Ken is correct, and this was the impetus for the mandatory arrest policy, to remove the power dynamic between the warring factions. How do you distinguish the spouse who doesn’t want an arrest for proper reasons from improper, from legitimate motivations to the rationalizations of the abused?

But what about cases where arrest and prosecution, and punishment, isn’t what a spouse legitimately wants? Once the cops are involved, they get no say. There’s no way to call off the wolves, even though they only wanted the cops to stop the pounding.

Would restorative justice work better? I don’t know. You rarely see a down-in-the-trenches, nuts and bolts type of discussion as to how it would work. If it means some sort of couples counseling working toward better behavioral patterns, I’d love to see that. I doubt that harmful behavioral patterns exist only on one side of most dysfunctional relationships.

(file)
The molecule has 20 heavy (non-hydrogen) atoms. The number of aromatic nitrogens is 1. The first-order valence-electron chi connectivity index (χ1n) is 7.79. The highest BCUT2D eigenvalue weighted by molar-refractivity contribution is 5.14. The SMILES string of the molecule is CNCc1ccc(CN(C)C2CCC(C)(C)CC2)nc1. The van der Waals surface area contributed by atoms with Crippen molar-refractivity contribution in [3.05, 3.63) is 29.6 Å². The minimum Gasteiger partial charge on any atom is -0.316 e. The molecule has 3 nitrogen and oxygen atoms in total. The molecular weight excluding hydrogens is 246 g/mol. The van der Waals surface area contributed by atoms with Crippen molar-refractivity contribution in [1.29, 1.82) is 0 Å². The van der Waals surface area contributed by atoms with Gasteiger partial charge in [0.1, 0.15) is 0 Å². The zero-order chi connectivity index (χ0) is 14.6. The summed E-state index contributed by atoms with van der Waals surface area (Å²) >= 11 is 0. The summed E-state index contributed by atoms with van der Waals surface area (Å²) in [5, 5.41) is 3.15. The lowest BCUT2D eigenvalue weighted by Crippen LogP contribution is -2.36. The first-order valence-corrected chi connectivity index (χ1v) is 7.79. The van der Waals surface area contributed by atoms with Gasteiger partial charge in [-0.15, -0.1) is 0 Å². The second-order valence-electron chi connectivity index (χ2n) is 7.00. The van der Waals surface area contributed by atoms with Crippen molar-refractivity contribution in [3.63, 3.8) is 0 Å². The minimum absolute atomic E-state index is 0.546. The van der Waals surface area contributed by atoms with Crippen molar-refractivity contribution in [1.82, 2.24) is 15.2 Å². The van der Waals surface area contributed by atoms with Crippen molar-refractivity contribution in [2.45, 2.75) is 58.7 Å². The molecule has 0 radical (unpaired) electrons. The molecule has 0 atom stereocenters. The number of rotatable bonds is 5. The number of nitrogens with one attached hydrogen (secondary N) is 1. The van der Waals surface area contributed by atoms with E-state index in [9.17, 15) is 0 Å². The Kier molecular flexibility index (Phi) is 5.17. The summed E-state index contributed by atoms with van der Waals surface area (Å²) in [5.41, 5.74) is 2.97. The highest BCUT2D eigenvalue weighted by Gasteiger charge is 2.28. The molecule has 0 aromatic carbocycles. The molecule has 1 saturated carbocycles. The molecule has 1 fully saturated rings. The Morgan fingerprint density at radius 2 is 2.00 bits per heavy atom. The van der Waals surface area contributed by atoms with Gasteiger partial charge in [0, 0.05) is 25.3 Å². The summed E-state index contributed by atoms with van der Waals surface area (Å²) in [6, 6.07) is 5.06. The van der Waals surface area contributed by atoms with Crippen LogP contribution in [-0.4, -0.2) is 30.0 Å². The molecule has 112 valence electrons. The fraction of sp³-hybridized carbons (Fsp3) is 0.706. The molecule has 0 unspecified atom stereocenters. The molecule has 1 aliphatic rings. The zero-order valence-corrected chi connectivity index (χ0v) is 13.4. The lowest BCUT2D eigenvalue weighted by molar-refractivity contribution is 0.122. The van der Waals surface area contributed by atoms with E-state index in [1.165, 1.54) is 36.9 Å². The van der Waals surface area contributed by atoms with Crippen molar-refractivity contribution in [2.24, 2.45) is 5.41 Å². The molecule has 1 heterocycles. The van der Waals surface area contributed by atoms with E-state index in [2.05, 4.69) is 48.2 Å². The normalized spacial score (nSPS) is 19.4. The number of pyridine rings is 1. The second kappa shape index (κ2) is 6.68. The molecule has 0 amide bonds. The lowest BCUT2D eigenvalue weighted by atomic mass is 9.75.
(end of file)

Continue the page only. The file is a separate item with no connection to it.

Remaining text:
If you believe that couples counseling is going to work, then you might be more inclined to accept this path as a viable option. But as Ken, ever the hard-nosed realist, points out, the nuts and bolts can be a problem.

HOWEVER, the option would have to be closely monitored so that it doesn’t just become another part of the pattern of abuse. And that is a major concern for something like this. Ask anyone who has worked in domestic courts what would happen if the victim was given – solely at the victim’s discretion – the ability to opt out of the courtroom. We all know that there’d be far too many victims who would opt out every time and you’d end up with victims who had opted out five times or seven or how ever many it took before they were in the hospital or morgue.